How to Address Wedding Invitation Envelopes

Posted by in Ask Imbue You, Wording and Etiquette

invitation return address label

Along with your reception seating chart, figuring out your guest list can be one of the most frustrating and confusing parts of wedding planning. But it doesn’t have to be.

When it comes to actually addressing your envelopes, here are some things to consider:

 

1- How formal do you want to be?

Rules and etiquette aside, the addressing of your wedding invitations should fit the tone and formality of your wedding. If your wedding is casual, addressing your invitation to Mr. and Mrs. John Hubbard just doesn’t fit.

And the opposite is also true. Formal weddings should not have nicknames on the envelope.

These are some options ranging from formal to more casual:

Mr. and Mrs. John Hubbard
Mr. Thomas Jones and Mr. Richard Johnson (for same sex couples)

Ms. Leslie Jones and Mr. Richard Johnson (wife uses maiden name)

Leslie Jones and Richard Johnson (wife uses maiden name)
Leslie and John Hubbard

Aunt Leslie and Uncle John Hubbard

*note on the formal “Mr. and Mrs. John Hubbard”. Some women may not want to be addressed as “Mrs. John Hubbard”, and some women use their maiden names (me included).

So an understanding of your wedding vision and also your guests is important. Many people now split up their addressing generationally, with older guests getting the more formal “Mr. and Mrs. John Hubbard” and younger guests getting “Leslie and John Hubbard” even for formal weddings.

More help from Emily Post.

 

2- Who is invited?

This used to be a bit simpler with inner and outer envelopes. You would address the outer envelope and list the individual names of the people invited on the inner envelope. Most couples nowadays are skipping the inner envelope, or use it to keep the invitation fresh, and so don’t address it.

That’s ok. It just means your addressing also has to communicate who’s invited to the wedding. For a family with kids and the kids can come, include the parents names and the children’s first names. Or simply add “and Family”. You can also address the envelope to “The Hubbard Family”.

If children aren’t invited, leave them off the envelope. You may also have to let them know, informally and/or in your invitation stationery that children aren’t invited, though adding it to your stationery is more of a personal choice.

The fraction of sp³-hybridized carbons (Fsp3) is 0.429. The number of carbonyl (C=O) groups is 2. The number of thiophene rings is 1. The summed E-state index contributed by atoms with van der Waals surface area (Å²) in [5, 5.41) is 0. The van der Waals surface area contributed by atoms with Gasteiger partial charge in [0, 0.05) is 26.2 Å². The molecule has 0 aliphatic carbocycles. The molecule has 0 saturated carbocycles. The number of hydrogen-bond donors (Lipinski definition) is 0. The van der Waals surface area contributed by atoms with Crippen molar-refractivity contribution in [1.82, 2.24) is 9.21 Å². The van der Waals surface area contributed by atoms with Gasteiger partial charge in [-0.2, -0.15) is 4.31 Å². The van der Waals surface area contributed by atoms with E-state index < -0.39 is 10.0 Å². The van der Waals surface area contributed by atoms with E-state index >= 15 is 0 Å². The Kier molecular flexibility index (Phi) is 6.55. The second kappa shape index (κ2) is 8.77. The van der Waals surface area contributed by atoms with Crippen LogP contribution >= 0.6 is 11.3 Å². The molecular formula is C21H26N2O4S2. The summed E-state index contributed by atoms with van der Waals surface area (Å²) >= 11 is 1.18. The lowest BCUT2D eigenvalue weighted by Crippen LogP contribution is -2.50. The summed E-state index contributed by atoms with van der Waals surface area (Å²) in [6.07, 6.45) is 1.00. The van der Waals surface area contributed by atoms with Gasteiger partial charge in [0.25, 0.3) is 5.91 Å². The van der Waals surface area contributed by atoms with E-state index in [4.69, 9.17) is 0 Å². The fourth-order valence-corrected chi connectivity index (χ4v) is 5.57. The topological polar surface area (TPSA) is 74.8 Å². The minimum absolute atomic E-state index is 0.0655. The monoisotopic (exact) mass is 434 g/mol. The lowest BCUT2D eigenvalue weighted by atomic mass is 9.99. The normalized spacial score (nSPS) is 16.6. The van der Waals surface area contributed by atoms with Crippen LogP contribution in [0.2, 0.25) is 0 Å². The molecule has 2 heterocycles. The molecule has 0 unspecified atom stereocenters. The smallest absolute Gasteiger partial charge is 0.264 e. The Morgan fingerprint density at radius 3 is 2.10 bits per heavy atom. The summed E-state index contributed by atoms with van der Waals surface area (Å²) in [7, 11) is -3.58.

With single guests who are engaged, living with a partner, or in a long-term relationship, put both people by name on the envelope. And it’s perfectly fine to put the name of the person you know the best first. When couples are living together, both people should be invited.

When you don’t know who your guest may bring, you can add “and Guest” to the envelope.

 

3- Who gets their own invitations?

Guests over 18 should get their own invitations, even if they are living with other guests. This goes for living with parents or a roommate.

 

4- What to do with titles?

Titles such as Rev. and Dr. should be abbreviated. The person with the title is listed first. So when the wife is a doctor and the husband is not, she goes first.

Some remaining tips:

  • Check the addresses on your list, then check them again. You’ll almost always find something you missed.
  • When organizing your list in Excel, check for missing zeros at the front of zipcodes when they are in their own cell.
  • If a parent or someone else needs to have input on who’s invited and how the addresses look on the envelope, get them involved early in the list making. That way you’re on the same page, and only have to make your list once.

Find the answers to other wording and etiquette questions.

Are there other questions and issues you face with addressing your invitations? Let us know in comments.

{Photo by Imbue You Wedding}

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